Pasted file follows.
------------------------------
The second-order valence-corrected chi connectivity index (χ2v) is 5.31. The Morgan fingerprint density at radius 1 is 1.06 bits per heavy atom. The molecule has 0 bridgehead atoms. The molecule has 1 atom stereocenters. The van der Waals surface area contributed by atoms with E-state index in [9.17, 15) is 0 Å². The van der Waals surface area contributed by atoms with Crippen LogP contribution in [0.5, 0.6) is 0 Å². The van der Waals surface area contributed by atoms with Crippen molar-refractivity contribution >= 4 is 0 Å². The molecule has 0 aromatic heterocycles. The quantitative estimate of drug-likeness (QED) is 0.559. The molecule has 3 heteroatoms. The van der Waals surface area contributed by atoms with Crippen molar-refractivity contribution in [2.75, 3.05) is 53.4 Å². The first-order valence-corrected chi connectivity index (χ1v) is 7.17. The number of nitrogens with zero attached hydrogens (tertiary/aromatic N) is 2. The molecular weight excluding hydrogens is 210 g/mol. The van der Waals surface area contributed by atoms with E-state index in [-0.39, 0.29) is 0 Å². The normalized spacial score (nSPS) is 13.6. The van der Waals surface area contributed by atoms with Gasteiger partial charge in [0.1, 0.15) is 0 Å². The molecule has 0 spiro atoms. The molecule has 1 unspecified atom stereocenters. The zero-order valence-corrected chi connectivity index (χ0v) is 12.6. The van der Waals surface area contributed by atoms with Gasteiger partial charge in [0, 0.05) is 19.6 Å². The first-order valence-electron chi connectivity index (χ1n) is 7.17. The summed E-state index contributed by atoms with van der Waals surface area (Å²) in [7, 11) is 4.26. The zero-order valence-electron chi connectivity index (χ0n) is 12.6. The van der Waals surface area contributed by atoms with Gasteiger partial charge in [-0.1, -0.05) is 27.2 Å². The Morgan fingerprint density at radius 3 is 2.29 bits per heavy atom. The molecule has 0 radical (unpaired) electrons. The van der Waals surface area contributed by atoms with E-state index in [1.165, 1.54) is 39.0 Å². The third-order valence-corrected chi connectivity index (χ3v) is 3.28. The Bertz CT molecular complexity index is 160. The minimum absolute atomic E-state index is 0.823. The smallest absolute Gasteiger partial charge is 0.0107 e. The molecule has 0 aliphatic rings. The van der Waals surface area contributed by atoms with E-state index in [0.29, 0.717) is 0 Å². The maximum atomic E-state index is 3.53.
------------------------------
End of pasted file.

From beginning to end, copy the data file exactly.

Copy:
The second-order valence-corrected chi connectivity index (χ2v) is 5.31. The Morgan fingerprint density at radius 1 is 1.06 bits per heavy atom. The molecule has 0 bridgehead atoms. The molecule has 1 atom stereocenters. The van der Waals surface area contributed by atoms with E-state index in [9.17, 15) is 0 Å². The van der Waals surface area contributed by atoms with Crippen LogP contribution in [0.5, 0.6) is 0 Å². The van der Waals surface area contributed by atoms with Crippen molar-refractivity contribution >= 4 is 0 Å². The molecule has 0 aromatic heterocycles. The quantitative estimate of drug-likeness (QED) is 0.559. The molecule has 3 heteroatoms. The van der Waals surface area contributed by atoms with Crippen molar-refractivity contribution in [2.75, 3.05) is 53.4 Å². The first-order valence-corrected chi connectivity index (χ1v) is 7.17. The number of nitrogens with zero attached hydrogens (tertiary/aromatic N) is 2. The molecular weight excluding hydrogens is 210 g/mol. The van der Waals surface area contributed by atoms with E-state index in [-0.39, 0.29) is 0 Å². The normalized spacial score (nSPS) is 13.6. The van der Waals surface area contributed by atoms with Gasteiger partial charge in [0.1, 0.15) is 0 Å². The molecule has 0 spiro atoms. The molecule has 1 unspecified atom stereocenters. The zero-order valence-corrected chi connectivity index (χ0v) is 12.6. The van der Waals surface area contributed by atoms with Gasteiger partial charge in [0, 0.05) is 19.6 Å². The first-order valence-electron chi connectivity index (χ1n) is 7.17. The summed E-state index contributed by atoms with van der Waals surface area (Å²) in [7, 11) is 4.26. The zero-order valence-electron chi connectivity index (χ0n) is 12.6. The van der Waals surface area contributed by atoms with Gasteiger partial charge in [-0.1, -0.05) is 27.2 Å². The Morgan fingerprint density at radius 3 is 2.29 bits per heavy atom. The molecule has 0 radical (unpaired) electrons. The van der Waals surface area contributed by atoms with E-state index in [1.165, 1.54) is 39.0 Å². The third-order valence-corrected chi connectivity index (χ3v) is 3.28. The Bertz CT molecular complexity index is 160. The minimum absolute atomic E-state index is 0.823. The smallest absolute Gasteiger partial charge is 0.0107 e. The molecule has 0 aliphatic rings. The van der Waals surface area contributed by atoms with E-state index in [0.29, 0.717) is 0 Å². The maximum atomic E-state index is 3.53.